In order to play an effective role in an administrative or regulatory framework, the work of a qualified person (QP) must be supported by a framework that ensures the interests of government, resource users, qualified persons and other stakeholders are recognized and addressed.
Working with industry associations, professional associations, QP service provider organizations and non-government organizations, the Qualified Persons Cross-ministry Working Group (QP working group) identified some important elements of QP use that are common across the sector. These common elements form a high-level conceptual framework to guide the use of qualified persons across the natural resource sector.
The two main parts of the framework are the essential components and the QP model development and improvement cycle.
- Essential components
There are three essential components that support a robust and effective QP model: Competency, Accountability and Guidance. If each of these components are supported to the extent necessary for the particular QP use then the “checks and balances” are in place that allow government, QP clients and the public to have confidence in the work of the QP.
Figure 1. Essential components of an effective qualified person (QP) model
Each of these three components may be supported in a number of different ways, depending on the nature of the work being performed and the context. Each combination of ways in which these components are supported forms a qualified persons model (QP model). There are many QP models currently being used in the natural resource sector. Some have been designed to address all three components to a considerable extent. Others support or incorporate the components to varying degrees, commensurate with the function and the risks involved. The variation can be viewed as a spectrum of QP models, ranging from a small and simple collection of mechanisms to support the components, to complex models with many mechanisms working together to support the competency and accountability of qualified persons and provide guidance about the outcome to achieve, or the procedures to follow.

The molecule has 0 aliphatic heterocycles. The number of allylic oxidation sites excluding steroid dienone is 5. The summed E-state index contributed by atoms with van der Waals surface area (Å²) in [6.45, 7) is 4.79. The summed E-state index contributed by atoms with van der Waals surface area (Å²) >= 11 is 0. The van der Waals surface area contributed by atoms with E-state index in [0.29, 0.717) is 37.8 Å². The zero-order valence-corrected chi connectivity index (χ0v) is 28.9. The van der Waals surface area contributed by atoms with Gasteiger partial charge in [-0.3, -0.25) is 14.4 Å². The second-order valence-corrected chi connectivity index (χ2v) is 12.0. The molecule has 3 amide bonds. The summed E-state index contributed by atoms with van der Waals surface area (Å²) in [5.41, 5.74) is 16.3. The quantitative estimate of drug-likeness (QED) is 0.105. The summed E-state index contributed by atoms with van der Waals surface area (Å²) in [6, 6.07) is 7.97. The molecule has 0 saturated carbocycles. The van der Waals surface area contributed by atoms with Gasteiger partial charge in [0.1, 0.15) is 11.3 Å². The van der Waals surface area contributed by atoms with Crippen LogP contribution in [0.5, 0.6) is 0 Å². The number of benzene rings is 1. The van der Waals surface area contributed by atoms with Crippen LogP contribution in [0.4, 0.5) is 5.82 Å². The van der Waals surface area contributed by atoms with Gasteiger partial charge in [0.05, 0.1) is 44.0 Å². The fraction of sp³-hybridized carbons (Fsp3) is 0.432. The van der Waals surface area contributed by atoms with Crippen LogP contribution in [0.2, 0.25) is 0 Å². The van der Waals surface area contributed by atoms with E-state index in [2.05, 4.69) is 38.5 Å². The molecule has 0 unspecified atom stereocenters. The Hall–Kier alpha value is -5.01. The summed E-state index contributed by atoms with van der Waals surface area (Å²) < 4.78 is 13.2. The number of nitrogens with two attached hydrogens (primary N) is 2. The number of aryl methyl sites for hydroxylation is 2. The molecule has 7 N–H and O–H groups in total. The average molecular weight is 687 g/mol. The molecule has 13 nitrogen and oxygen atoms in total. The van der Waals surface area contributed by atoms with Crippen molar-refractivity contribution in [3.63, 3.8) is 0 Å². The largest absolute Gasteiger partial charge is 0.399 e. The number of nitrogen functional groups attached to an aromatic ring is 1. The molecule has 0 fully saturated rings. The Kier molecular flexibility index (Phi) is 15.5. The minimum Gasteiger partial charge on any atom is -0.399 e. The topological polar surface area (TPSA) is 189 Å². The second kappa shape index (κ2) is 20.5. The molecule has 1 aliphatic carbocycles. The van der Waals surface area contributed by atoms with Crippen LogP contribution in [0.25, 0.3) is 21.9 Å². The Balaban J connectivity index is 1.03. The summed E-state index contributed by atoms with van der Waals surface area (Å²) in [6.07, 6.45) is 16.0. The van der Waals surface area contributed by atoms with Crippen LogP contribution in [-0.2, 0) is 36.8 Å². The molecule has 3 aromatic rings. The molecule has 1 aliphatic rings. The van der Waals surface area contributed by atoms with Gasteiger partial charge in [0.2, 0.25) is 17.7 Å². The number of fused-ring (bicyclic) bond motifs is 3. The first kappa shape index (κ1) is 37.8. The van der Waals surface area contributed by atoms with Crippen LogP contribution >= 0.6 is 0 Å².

Figure 2. Spectrum of qualified person (QP) models, from simple to complex
While no analysis has been done to confirm, it may turn out that simple models tend to be associated with lower-risk, technical work and more complex models tend to be associated with higher-risk work requiring a greater degree of professional expertise and judgement.
- Developing and improving a QP model
When developing or improving a specific use of qualified persons, the “Plan, Do, Check, Adjust” cycle should be used to consider how to support the essential components, clarify roles and responsibilities and continuously improve QP use over time.
Plan: Identify and evaluate opportunities for appropriate and effective use of qualified persons.
Do: Qualified persons carry out their functions.
Check: Evaluate the effectiveness of using qualified persons.
Adjust: Make improvements where needed.
The steps in each stage are shown in Figure 3.
Figure 3. QP model development and improvement cycle
The framework as a guide
This framework can be used as a reference when establishing a new use of qualified persons (QP). While there are many elements and considerations when establishing a QP use, an initial focus on what mechanisms or structures are needed to support competency, accountability and guidance for the function under consideration will help ensure that other elements have a strong foundation.
The framework can also be a useful reference when evaluating or considering improvements of an existing use of qualified persons.